This piece first appeared in The Daily Telegraph on 19 October 2002
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Money Box full of change

25 years of financial life

Twenty-five years ago BBC Radio 4 broadcast the very first edition of Money Box. Although a few national newspapers had personal finance sections (Family Money-go-Round began in The Daily Telegraph in April 1968), Money Box was the first broadcast personal finance series.

Looking back, 1977 seems like another country rather than another time. The Sex Pistols' punk song God Save the Queen reached number two in the charts, Elvis died and reached number one, John McEnroe appeared at Wimbledon for the first time and the English Virginia Wade won. The average wage was £78.60 a week, most of it taxed at the basic rate of 34%, and the rest rapidly eaten away by 14% inflation – which meant the value of your money halved in just over five years. If you had any left you could try to buy a home at an average price of £13,000 – about 3.5 times the average wage – but the interest rate was fixed by the building societies cartel and, without competition, mortgages were expensive and inflexible.

Some things in October 1977 were much the same. Apart from the Jubilee, Labour was in power and preparing army Green Goddess fire engines as firefighters threatened to strike. Cheap flights had begun in September with Freddie Laker’s SkyTrain £136 return fare to New York, barely a third of the normal £360. But so much we take for granted was to come. It was before the Thatcher revolution on home ownership (1981), privatisation (1986) and pensions (1988), before the Falklands War (1982), before Charles met Diana (November 1977) – or Edwina met John (1984) – and before the invention of the Walkman (1979) and the CD (1982). The personal computer was an idea that did not reach desktops until 1981 and the world wide web (invented 1991) was literally unimaginable. Telephones were tethered to the wall by a wire (Vodafone launched on 1 January 1985) and when you did make a call, you got a person not voicemail (patented 1982). There were three television channels and it cost £22 a year for a licence to watch them.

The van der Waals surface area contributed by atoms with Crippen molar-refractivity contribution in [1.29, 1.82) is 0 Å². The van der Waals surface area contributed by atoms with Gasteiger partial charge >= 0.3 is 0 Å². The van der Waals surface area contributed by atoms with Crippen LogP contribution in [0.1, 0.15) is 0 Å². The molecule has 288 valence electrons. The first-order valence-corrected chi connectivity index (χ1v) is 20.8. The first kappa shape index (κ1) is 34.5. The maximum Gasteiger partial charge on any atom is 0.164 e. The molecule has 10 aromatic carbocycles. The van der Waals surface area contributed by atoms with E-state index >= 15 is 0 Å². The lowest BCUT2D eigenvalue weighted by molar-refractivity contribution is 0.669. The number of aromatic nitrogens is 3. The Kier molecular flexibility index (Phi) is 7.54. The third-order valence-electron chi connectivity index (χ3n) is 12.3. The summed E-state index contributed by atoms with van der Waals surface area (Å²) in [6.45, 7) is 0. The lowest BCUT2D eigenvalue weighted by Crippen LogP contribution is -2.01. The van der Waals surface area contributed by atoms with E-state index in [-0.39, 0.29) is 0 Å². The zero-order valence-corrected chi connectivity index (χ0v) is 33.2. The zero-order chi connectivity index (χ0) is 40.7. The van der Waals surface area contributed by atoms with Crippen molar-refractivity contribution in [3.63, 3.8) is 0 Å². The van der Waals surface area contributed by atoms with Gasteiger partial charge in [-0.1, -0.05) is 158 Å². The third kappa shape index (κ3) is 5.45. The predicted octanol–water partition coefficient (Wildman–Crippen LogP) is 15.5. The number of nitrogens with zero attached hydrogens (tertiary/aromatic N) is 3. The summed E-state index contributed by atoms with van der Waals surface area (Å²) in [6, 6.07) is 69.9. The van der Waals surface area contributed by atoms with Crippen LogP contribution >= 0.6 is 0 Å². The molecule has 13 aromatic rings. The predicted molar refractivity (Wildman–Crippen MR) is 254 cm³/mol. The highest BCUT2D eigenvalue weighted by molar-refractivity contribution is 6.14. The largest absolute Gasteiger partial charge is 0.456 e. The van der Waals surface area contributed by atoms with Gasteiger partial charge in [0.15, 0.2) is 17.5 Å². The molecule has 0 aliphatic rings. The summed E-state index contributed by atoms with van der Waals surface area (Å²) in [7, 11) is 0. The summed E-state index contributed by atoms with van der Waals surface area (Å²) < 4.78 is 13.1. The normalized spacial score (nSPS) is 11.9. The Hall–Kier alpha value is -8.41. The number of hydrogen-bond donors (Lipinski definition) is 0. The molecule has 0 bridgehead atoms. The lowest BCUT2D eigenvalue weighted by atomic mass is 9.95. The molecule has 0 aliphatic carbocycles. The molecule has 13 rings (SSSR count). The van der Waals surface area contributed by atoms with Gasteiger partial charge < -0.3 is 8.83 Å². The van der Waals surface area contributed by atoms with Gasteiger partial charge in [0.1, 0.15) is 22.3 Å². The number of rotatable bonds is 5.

Behind the biggest changes is competition. Now, banks and insurance companies sell us what we call ‘financial products’. In 1977, the people who sold them worked under 1950s laws and were called ‘salesmen’ (there were few women doing the job then). But in 1986 they got new regulation and a new name – financial advisers, tied or independent – and set about mis-selling pensions, endowments, and additional voluntary contributions, earning commission for themselves and profits for the companies they worked for.


Many people still worked for one employer for most of their lives and some of those who did got a decent pension when they retired. But everyone else had to rely on the state retirement pension, then £15.30 a week. So Barbara Castle, Secretary of State for Health and Social Services, planned a new state pension. Based on the best twenty years of earnings at work and linked to the overall rise in pay, not prices, in retirement, it would be as good as the best in the private sector. Afraid of the cost, politicians slowly cut away at it, and SERPS was finally laid to rest by Labour in April 2002, just weeks before Baroness Castle herself died. Her other invention, child benefit, began in April 1977 and survived, rising from £1 a week to its present £15.75 for the first child.